Grenfell Was No Ordinary Accident (jdargis)

Two months have now passed since the horrifying Grenfell fire. At the time of this writing, the death toll stands at 80, but authorities say the true figure is almost certainly higher and may never be known. Most of the bodies are too badly incinerated to be identified. In the aftermath, the leader of the Royal Borough of Kensington & Chelsea council resigned in disgrace. Amid ongoing speculation that the fire was exacerbated by flammable cladding installed during a recent renovation, the British Prime Minister Theresa May announced an official inquiry to determine whether criminal charges should be brought against culpable parties.

Florida Lawmakers to Review Law Targeting Injured Undocumented Workers (jdargis)

NPR and ProPublica found that nearly 800 undocumented workers in Florida have been charged with workers’ comp fraud for using illicit Social Security numbers to either get their jobs, file for workers’ compensation benefits or both. More than 560 didn’t actually file workers’ comp claims but still were charged with fraud. Another 130 suffered legitimate workplace injuries but were denied benefits and prosecuted. Some were detained by federal immigration authorities and deported.

Can Mexico Replicate The U.S. Shale Boom? (Michael K.)

Why shale? Because the Energy Information Administration (EIA) estimated in 2013 that Mexico has unproved but technically recoverable shale gas resources of 545.2 trillion cu ft. Most of this, around 343 trillion cu ft plus about 6.3 billion barrels of oil (half of the total shale oil resource base) is located in the Burgos Basin, which is connected to the Eagle Ford shale play in Texas and covers a much larger area.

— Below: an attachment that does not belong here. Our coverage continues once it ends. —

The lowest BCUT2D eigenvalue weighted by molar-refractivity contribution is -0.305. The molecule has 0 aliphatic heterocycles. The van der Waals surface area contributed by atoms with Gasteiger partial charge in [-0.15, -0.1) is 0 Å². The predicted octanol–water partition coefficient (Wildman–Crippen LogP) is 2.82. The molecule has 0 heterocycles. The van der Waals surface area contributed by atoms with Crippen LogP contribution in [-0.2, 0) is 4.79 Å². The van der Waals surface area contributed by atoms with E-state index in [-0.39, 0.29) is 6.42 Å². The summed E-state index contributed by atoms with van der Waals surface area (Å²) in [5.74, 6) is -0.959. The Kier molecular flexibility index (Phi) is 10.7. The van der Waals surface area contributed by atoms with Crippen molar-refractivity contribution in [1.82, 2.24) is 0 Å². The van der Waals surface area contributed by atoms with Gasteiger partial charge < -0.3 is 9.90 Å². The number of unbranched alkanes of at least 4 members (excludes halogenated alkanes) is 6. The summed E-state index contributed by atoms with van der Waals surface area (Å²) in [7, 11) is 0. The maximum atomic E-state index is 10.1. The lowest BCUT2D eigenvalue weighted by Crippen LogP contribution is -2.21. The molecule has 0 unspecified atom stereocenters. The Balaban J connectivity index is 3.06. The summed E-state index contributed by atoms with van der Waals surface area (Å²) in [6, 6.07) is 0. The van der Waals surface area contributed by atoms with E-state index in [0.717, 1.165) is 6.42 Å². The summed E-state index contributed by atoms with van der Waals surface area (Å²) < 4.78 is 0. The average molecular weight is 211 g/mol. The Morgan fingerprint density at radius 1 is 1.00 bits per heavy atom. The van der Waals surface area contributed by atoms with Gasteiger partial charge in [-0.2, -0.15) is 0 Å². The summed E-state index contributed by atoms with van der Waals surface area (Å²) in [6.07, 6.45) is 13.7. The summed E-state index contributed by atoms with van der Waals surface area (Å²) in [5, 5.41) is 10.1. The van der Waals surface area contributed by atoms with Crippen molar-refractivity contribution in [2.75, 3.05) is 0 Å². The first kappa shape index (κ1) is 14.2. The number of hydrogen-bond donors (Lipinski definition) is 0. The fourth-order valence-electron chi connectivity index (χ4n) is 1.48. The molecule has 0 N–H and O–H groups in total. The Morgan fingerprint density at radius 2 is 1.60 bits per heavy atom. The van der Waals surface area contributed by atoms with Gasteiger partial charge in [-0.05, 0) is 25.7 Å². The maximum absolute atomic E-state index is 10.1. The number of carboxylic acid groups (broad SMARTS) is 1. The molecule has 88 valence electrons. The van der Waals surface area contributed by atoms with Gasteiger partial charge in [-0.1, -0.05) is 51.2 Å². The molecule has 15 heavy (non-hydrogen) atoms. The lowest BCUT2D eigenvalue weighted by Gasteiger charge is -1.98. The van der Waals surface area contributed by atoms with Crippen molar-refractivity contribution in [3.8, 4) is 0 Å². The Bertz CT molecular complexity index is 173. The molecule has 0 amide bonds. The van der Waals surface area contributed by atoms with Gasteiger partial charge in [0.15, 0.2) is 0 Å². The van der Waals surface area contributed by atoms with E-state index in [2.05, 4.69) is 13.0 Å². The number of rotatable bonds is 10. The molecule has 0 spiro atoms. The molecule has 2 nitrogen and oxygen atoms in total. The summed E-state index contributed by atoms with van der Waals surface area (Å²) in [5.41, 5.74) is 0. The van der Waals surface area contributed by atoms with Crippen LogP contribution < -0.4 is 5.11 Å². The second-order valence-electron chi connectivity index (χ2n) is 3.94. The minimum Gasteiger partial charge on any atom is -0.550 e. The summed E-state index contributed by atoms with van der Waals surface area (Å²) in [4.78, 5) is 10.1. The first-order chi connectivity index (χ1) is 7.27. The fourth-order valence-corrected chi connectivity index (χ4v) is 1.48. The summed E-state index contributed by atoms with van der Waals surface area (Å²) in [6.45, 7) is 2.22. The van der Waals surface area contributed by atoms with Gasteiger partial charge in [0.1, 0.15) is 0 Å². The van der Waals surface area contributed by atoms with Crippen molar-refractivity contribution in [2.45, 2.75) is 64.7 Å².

Why Oil-Loving Louisiana Should Embrace America’s Coming Offshore Wind Boom (jdargis)

During the summer of 2009, while doing a job off the coast of New Jersey for the British Geological Survey, one of Orgeron’s liftboats was docked in Atlantic City, a harbor more accustomed to mega yachts and fringed by casinos. Soon after arriving in town Orgeron received a curious string of calls. Three different offshore wind companies wanted to view his vessel. This is when the lightbulb went off. He began attending offshore wind conferences, and educated himself on the industry. “It’s good for us to be diverse and find other ways to use these vessels,” says Orgeron. “If you don’t have that mentality you are a dinosaur, and you’re going to go out of business.”

Gold & Silver

Click to read the PM Daily Market Commentary: 8/23/17

Provided daily by the Peak Prosperity Gold & Silver Group

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6 Comments

sand_puppy's picture
sand_puppy
Status: Diamond Member (Offline)
Joined: Apr 13 2011
Posts: 1884
Catherine Austin Fitts again says cryptocurrencies are Mr Global

 

“You don’t need a weatherman to know which way the wind blows” ~Bob Dylan

By Catherine Austin Fitts

Basel, Switzerland is the home of the Bank of International Settlements (BIS) –  the central bank of central banks.